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Learning Debian GNU/Linux

Learning Debian GNU/Linux

By Bill McCarty
1st Edition September 1999
1-56592-705-2, Order Number: 7052
360 pages, $34.95 , Includes CD-ROM

Previous: 9.2 Closeups of Some Popular Games Chapter 10 Next: 10.2 Network Administration

10. Setting Up a Linux-Based LAN

This chapter explains how to set up a local-area network (LAN) that includes a Linux Samba server, which lets Microsoft Windows and UNIX systems access shared files and printers hosted by your Linux system. The chapter explains how to administer a simple LAN and describes how to install, configure, and administer Samba servers and clients. Integrating your Linux system with an existing LAN is no more complicated than setting up your own LAN; the chapter also explains how to connect to an existing network. The chapter also explains how to use Linux backup and recovery utilities so that client systems can create and use backups stored on the server.

10.1 Introduction

One of the great strengths of Linux is its powerful and robust networking capabilities. The good news is that everything about Linux's networking setup is open to inspection and completely configurable. Nothing is hidden from the user, and no parameters are forced on you. The challenge is to get the most out of this setup for your needs.

Basic networking principles don't differ much between Windows and Linux, and indeed the principles aren't unfamiliar. This chapter starts with an overview of networking, and then looks in more detail at Linux networking on a Local Area Network (LAN). In the next two chapters, you'll learn about making a dialup Internet connection, and setting up Wide Area Network (WAN) services.

Most computers today handle network traffic much as the post office handles mail. Think, for example, of the steps involved in sending and receiving a letter. Your postal carrier must know where to drop off and where to pick up mail. So your home must have some kind of recognizable interface; we call this a mailbox. And whereas your postal carrier may know your neighborhood quite well, delivery in other areas will require other carriers. Mail is passed to these other carriers through a gateway; we call this the Post Office. Although you can think of the whole postal system as one big network, it's easier to understand if you think of it as a hierarchy of subnetworks (or subnets): the postal system is divided into states, states are divided by zip code, zip codes contain a number of streets, and each street contains unique addresses.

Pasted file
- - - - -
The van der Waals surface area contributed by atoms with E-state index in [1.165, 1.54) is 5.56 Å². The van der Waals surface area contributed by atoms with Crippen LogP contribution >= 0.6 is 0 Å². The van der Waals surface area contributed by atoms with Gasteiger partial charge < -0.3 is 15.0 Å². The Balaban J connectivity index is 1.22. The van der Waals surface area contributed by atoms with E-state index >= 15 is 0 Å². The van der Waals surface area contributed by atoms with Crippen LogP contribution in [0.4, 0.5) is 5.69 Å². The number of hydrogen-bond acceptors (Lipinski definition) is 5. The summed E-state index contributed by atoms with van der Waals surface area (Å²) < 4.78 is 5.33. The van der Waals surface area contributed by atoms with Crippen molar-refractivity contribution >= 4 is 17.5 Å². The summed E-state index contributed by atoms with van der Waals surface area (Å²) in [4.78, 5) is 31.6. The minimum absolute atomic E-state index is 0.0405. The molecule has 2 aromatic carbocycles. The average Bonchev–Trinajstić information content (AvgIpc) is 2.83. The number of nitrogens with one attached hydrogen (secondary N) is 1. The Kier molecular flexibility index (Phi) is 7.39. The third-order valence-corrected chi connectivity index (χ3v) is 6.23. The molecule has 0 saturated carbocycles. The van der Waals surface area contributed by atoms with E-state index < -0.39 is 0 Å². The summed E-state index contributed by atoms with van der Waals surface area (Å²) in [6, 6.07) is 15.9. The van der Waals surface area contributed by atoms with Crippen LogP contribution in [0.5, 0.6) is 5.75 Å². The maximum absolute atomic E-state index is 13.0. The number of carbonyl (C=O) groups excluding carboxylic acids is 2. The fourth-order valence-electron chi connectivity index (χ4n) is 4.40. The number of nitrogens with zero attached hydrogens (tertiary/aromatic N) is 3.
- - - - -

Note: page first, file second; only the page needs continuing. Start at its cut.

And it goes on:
Computer networking mirrors this model. Let's trace an email message from you to a coworker. You compose the message and press Send. Your computer passes the message to a network interface. This interface may be a modem by which you dial up an ISP, or it may be an Ethernet card that connects you to a LAN. Either way, on the other side of the interface is a gateway machine. The gateway knows how to look at the address of the recipient on the email message, and interpret that message in terms of networks and subnets. Using this information, your gateway passes the message to other gateways until the message reaches the gateway for the destination machine. That gateway in turn delivers the message via a recognizable interface (such as modem or Ethernet card) to the recipient's inbox.

If you review this story, you can easily see what parts of networking you'll need to configure on your Linux system. You'll need to know the address of your machine. Just as the town name Menlo Park and the zip code 94025 are two different names for the same location, you may have both a name, called a hostname, and a number, called an IP number, that serve as the address for your machine.

To translate between these two notations, you may need to know the address of a Domain Name Server. This is a machine that matches IP numbers with hostnames. You'll also need to know the address of a gateway machine through which network traffic will be routed. Finally, you'll need to be able to bring up an interface on your system for networking, and you'll need to assign a route from that interface to the gateway.

While all of this can seem complex, it really isn't any more complex than the postal system, and functions in much the same way. Fortunately, Linux comes with tools to help you automate network configuration. In this chapter you'll look at networking on a LAN, and we'll start by looking at how to set up LAN networking.

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